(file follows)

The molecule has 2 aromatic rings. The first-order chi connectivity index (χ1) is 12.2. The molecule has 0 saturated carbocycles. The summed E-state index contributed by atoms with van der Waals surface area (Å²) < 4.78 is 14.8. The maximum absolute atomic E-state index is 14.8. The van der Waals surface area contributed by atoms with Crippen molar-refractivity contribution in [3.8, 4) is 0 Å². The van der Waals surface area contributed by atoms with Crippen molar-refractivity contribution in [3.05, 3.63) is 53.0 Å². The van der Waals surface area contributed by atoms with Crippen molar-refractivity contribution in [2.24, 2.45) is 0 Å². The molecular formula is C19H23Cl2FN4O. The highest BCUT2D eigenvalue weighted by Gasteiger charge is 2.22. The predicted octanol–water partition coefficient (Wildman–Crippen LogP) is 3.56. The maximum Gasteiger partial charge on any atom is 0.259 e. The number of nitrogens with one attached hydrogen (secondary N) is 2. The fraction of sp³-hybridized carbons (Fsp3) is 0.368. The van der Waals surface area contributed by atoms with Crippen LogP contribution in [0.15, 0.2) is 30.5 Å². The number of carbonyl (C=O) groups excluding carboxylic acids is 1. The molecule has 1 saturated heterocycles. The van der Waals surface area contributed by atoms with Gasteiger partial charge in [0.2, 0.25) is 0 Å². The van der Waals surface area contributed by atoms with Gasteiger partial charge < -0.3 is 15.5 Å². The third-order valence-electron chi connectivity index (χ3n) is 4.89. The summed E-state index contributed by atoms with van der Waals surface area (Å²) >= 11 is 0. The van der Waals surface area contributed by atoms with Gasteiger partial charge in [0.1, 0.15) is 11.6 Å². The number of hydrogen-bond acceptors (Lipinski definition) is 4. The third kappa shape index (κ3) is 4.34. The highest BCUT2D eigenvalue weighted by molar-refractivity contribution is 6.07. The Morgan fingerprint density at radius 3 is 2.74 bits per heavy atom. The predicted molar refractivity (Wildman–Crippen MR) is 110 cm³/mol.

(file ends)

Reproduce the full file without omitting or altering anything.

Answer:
The molecule has 2 aromatic rings. The first-order chi connectivity index (χ1) is 12.2. The molecule has 0 saturated carbocycles. The summed E-state index contributed by atoms with van der Waals surface area (Å²) < 4.78 is 14.8. The maximum absolute atomic E-state index is 14.8. The van der Waals surface area contributed by atoms with Crippen molar-refractivity contribution in [3.8, 4) is 0 Å². The van der Waals surface area contributed by atoms with Crippen molar-refractivity contribution in [3.05, 3.63) is 53.0 Å². The van der Waals surface area contributed by atoms with Crippen molar-refractivity contribution in [2.24, 2.45) is 0 Å². The molecular formula is C19H23Cl2FN4O. The highest BCUT2D eigenvalue weighted by Gasteiger charge is 2.22. The predicted octanol–water partition coefficient (Wildman–Crippen LogP) is 3.56. The maximum Gasteiger partial charge on any atom is 0.259 e. The number of nitrogens with one attached hydrogen (secondary N) is 2. The fraction of sp³-hybridized carbons (Fsp3) is 0.368. The van der Waals surface area contributed by atoms with Crippen LogP contribution in [0.15, 0.2) is 30.5 Å². The number of carbonyl (C=O) groups excluding carboxylic acids is 1. The molecule has 1 saturated heterocycles. The van der Waals surface area contributed by atoms with Gasteiger partial charge in [0.2, 0.25) is 0 Å². The van der Waals surface area contributed by atoms with Gasteiger partial charge < -0.3 is 15.5 Å². The third-order valence-electron chi connectivity index (χ3n) is 4.89. The summed E-state index contributed by atoms with van der Waals surface area (Å²) >= 11 is 0. The van der Waals surface area contributed by atoms with Gasteiger partial charge in [0.1, 0.15) is 11.6 Å². The number of hydrogen-bond acceptors (Lipinski definition) is 4. The third kappa shape index (κ3) is 4.34. The highest BCUT2D eigenvalue weighted by molar-refractivity contribution is 6.07. The Morgan fingerprint density at radius 3 is 2.74 bits per heavy atom. The predicted molar refractivity (Wildman–Crippen MR) is 110 cm³/mol.